Exberliner, founded in 2002 by three journalists from the UK, Romania, and France, is Germany’s largest publication in English, with focuses on culture, reportage, and politics in Berlin, especially its international community. In the summer of 2019, their reporter Madeleine Pollard interviewed our Editor in Chief about what sets SAND apart, Berlin as a haven for international writers, and the question of how newcomers from abroad (especially literary ones) fit into German identity and public cultural funding policy. Here’s an extract:
Is Berlin still the haven for expat writers it’s supposed to be?
Berlin is just miles ahead any other city I know when it comes to its support of non-national literature – i.e. literature in languages besides the country’s official language. This year, the Senat opened applications for writing stipends for non-German-language authors. Do you know of any other city that gives foreign authors a salary for a year to write their book in their own language? It’s only open to six people per year, but they receive €2000 tax free every month! We don’t have the same pressure to conform to what people are doing in the UK or US. Obviously rising rents are a huge issue, but despite the expenses, the writing here is becoming much more sophisticated – maybe a little less avant garde. When I first arrived, there was an English book launch three or four times a year. There’s so much going on now that you’re constantly missing stuff, which really says a lot.
In the latest issue of SAND, the theme is “Out of Place” and in your editor’s note you invite readers to “drop place altogether”. But wouldn’t you agree that a lot of literature produced here has emerged from this very sense of Berlin as a unique place?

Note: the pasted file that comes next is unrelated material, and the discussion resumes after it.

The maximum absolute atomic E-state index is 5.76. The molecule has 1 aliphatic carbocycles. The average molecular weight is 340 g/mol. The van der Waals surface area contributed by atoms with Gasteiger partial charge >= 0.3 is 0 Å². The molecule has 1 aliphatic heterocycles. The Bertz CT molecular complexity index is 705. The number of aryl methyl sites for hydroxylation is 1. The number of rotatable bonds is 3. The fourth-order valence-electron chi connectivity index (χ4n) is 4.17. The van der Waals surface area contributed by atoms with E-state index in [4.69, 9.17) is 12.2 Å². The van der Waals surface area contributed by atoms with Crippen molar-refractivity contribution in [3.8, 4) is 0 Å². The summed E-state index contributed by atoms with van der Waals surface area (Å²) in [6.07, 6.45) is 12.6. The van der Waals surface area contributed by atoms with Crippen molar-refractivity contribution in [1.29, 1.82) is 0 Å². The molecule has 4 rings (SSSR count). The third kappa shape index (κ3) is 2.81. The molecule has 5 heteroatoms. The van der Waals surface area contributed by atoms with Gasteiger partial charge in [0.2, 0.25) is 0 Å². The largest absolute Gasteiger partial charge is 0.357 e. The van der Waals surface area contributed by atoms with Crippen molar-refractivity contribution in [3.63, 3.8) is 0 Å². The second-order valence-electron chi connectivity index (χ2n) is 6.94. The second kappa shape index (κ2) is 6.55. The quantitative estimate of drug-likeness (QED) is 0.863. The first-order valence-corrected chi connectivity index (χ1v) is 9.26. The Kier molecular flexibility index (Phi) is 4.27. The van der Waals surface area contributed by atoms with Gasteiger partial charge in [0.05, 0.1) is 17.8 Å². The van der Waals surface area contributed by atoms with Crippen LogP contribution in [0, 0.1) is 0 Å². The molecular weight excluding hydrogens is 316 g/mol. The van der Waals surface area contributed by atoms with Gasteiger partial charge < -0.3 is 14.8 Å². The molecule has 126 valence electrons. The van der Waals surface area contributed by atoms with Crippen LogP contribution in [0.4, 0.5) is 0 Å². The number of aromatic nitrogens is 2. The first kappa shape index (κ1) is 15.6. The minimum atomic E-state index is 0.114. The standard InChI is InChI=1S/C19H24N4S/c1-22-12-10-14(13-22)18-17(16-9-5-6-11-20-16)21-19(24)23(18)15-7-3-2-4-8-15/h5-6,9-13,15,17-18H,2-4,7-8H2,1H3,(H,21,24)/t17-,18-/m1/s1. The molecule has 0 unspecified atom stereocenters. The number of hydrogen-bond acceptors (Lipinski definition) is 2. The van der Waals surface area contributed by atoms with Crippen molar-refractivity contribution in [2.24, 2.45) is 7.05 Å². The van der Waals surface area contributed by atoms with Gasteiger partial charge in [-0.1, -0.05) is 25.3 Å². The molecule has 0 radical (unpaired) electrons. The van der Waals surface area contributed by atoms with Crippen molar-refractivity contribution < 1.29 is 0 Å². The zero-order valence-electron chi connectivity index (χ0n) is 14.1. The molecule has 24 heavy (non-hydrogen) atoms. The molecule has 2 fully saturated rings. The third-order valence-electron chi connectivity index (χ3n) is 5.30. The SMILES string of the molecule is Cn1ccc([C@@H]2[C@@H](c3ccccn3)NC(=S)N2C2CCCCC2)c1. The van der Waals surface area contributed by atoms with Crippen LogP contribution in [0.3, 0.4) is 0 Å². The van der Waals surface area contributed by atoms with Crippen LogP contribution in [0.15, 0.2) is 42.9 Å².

There’s a lot of extremely place-specific writing that’s coming out of Berlin because the city almost automatically inspires an interest in the archaeological onion peels of its successive and simultaneous identities. But the theme of this edition was sparked by these posters in Berlin which offered to pay foreigners to “go home”, and the political uproar over the xenophobic takeover of the Interior Ministry. We have this crisis with what it means to be a Berliner. The fact many Berliners don’t identify as German despite having a German passport isn’t just a reflection of their failure to integrate; it’s also a reflection of Germany’s failure to include them in its self-definition. In the city that accepted the most refugees in 2015 and has been the site of an international literary renaissance, we are at the frontline of these questions as to what it means to be out of place.